Mike D’Antoni has a history with Steve Nash. They’ve been partners in each other’s most successful times on a basketball floor. In his introductory press conference (and, to this day after Nash has played well in recent games), D’Antoni speaks of Nash in tones that go beyond reverent. Nash is his guy and he understands how having him lead an offense can uplift a team. Give Nash the ball and let him be Steve Nash. This is the way that D’Antoni has won games in this league and, after years in New York of not being able to simply give the ball to him, he will do it now in Los Angeles.

But Mike D’Antoni is not dumb. He also has 3 other players on this team who, along with Nash, form the most talented group of players he’s ever coached. Simply giving the ball to Nash at the expense of utilizing Kobe, Howard, and Gasol in ways that maximize their production would be silly. Nash, of course, can help in this area with his playmaking and leadership. But these are also players who can make Nash better by occupying defenders and giving him the space for him to get open shots and wider driving lanes to attack.

In recent games, we’ve seen D’Antoni start to sort this out. He’s using Nash off the ball more as a screener and utilizing Gasol’s passing ability in HORNS sets. The results have been devastating to defenses that find themselves having to deal with three fantastic finishers all working off the ball with screens and cuts designed to get them in position where they are most effective. There are simply too many options to defend with players who are too skilled to not find the space they need to get the ball and do something positive with it.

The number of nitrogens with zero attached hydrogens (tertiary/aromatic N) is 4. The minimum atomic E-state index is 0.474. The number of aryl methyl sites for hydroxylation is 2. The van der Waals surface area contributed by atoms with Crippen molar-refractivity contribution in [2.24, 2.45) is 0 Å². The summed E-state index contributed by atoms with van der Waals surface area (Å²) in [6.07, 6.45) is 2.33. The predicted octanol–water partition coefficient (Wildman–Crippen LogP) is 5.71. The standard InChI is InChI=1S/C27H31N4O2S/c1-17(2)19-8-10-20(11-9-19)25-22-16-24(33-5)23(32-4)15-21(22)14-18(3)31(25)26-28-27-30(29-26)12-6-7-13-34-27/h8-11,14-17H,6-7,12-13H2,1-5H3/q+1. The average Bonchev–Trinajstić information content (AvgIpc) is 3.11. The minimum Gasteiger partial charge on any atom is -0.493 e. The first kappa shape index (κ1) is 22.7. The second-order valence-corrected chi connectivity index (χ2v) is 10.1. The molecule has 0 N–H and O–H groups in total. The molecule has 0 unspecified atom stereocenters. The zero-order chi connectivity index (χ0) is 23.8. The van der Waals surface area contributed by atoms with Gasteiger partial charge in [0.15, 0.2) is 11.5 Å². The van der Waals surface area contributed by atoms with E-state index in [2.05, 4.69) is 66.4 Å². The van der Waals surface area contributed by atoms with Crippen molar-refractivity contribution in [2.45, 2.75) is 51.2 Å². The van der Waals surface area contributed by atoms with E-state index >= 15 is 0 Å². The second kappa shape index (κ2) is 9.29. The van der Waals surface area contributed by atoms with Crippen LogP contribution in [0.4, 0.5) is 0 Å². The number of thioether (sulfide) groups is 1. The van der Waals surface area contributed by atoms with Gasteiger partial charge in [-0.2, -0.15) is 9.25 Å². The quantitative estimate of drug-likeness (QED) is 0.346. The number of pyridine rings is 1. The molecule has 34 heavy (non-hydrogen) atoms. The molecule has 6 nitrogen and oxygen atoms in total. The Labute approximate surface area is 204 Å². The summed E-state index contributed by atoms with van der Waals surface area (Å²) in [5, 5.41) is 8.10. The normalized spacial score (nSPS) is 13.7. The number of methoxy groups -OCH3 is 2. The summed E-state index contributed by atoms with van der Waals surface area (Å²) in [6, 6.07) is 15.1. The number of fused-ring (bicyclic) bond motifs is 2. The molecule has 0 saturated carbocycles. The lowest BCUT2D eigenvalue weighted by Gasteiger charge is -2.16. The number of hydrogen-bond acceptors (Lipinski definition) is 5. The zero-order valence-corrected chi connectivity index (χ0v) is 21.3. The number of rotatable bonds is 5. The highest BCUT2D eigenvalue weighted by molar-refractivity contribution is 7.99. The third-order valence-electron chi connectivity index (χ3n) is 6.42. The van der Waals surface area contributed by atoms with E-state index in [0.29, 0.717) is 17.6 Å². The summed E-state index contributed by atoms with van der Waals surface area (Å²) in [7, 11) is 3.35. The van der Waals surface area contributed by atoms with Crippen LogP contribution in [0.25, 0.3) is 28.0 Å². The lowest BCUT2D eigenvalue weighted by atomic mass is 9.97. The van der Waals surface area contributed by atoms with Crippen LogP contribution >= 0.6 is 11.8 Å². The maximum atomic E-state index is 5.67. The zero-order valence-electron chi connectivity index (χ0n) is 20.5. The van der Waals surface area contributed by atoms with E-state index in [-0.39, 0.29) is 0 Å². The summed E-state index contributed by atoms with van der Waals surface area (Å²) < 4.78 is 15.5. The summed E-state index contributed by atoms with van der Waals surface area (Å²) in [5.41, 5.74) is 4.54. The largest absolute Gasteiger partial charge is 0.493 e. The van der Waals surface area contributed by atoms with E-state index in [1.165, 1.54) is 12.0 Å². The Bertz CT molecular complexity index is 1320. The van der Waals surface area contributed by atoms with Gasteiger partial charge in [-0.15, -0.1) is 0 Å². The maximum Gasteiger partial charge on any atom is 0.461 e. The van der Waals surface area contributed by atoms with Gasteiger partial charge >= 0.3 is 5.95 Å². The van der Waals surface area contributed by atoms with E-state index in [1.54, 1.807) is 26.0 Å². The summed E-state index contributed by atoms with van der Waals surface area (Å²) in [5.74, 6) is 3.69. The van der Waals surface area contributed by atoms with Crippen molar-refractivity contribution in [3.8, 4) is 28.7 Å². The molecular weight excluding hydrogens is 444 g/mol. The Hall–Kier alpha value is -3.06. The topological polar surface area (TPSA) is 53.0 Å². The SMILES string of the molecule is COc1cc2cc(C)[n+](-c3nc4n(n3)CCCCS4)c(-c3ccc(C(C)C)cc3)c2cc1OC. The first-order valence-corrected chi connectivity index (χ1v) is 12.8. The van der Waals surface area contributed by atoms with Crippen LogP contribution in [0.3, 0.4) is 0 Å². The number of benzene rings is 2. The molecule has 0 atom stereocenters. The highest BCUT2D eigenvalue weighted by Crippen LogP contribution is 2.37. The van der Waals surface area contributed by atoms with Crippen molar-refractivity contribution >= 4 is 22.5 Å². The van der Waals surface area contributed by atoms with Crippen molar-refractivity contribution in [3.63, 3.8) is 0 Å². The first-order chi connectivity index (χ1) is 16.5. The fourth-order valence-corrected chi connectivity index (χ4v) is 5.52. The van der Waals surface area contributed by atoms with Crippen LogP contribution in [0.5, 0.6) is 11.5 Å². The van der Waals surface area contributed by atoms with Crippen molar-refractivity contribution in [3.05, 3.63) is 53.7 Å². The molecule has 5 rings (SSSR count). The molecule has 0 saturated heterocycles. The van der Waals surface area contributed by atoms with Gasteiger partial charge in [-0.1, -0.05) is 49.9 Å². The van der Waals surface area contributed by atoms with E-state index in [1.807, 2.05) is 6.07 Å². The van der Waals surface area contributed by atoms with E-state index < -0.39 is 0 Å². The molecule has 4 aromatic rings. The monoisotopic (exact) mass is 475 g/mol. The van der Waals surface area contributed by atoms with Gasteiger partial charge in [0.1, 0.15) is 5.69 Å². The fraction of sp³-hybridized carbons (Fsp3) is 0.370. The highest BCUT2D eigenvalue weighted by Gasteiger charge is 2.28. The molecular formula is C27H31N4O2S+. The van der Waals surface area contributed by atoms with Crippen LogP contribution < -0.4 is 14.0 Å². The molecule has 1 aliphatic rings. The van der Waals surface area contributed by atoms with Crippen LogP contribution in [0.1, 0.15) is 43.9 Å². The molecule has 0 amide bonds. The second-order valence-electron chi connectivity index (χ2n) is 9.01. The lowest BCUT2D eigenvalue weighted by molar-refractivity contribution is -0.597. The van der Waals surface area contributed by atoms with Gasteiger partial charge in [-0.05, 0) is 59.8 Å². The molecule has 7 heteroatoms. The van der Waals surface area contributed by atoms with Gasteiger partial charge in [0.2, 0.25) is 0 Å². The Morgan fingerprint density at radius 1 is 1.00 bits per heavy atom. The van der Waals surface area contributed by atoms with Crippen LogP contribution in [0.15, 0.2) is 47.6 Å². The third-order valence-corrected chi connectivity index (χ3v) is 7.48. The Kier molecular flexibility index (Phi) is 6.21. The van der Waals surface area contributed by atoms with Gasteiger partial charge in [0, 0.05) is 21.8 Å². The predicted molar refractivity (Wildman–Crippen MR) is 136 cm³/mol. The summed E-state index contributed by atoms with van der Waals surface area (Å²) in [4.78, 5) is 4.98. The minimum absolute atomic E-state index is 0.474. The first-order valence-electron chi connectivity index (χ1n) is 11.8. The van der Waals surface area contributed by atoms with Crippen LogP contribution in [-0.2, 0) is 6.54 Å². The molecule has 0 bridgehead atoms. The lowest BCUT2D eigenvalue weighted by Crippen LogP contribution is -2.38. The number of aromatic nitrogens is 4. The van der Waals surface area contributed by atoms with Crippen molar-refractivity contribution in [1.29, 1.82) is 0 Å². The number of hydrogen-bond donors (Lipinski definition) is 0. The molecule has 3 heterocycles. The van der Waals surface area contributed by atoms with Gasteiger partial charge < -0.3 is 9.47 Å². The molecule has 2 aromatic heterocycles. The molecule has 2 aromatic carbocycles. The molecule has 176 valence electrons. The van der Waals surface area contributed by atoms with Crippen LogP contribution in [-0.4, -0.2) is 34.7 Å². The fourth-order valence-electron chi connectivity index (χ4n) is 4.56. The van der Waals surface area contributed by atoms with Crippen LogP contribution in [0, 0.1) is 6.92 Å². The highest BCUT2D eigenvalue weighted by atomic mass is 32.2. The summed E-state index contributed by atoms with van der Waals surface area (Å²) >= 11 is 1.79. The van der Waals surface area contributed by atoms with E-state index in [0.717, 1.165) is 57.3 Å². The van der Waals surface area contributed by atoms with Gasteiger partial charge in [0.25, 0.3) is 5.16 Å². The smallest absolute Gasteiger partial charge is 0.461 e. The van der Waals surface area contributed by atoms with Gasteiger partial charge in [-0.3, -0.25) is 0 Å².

In watching these recent games and seeing Nash work off the ball, I have to think that Mike Brown is wondering where it all went wrong for him. Watching the Lakers run a combination of Nash led pick and rolls and HORNS sets (sets Brown had the Lakers run last season), I’m reminded of what Brown wanted to do with this team all along. I stood right in front of him before the Lakers’ first preseason game in Fresno where he talked about what he envisioned for this team. How Nash would have the ultimate freedom to run what he wanted, but that their system would be the Princeton and that would help everyone be at their best. He wanted offensive diversity to the tune of P&R’s and Princeton sets integrated in a manner that would, ultimately, be unstoppable when it was all figured out.

D’Antoni has seemingly taken that template but tweaked it ever so slightly. Rather than emphasizing the system that takes Nash off the ball, he is telling Nash to run the P&R. This allows Nash to operate in his comfort zone first while still taking advantage of the talents of all the players. Secondary are the HORNS sets that look and feel more traditional, but also lessen Nash’s load while at the same time using Pau in a way that maximizes his passing while putting Kobe and Dwight in positions where they are attacking off the ball to establish position where they can score.

The final product we’re seeing now is likely what we all envisioned before the season started; when we realized all these all-NBA caliber players were going to play together on the same roster. Mike D’Antoni has shifted the emphasis and has this team looking better (albeit in a larger sample) than Mike Brown did through camp and those first five games.

Who knows if Brown ever would have gotten the team to this place. With his emphasis on the Princeton rather than letting Nash be Nash, I have my doubts. When combined with some of his early season personnel decisions regarding rotations and player groupings, my doubts grow. But it is interesting that the offensive style we see on the court now is probably very much what Brown had planned when he watched film and diagrammed plays.

Maybe it just took a different Mike, and approach, to get the Lakers there.

Darius Soriano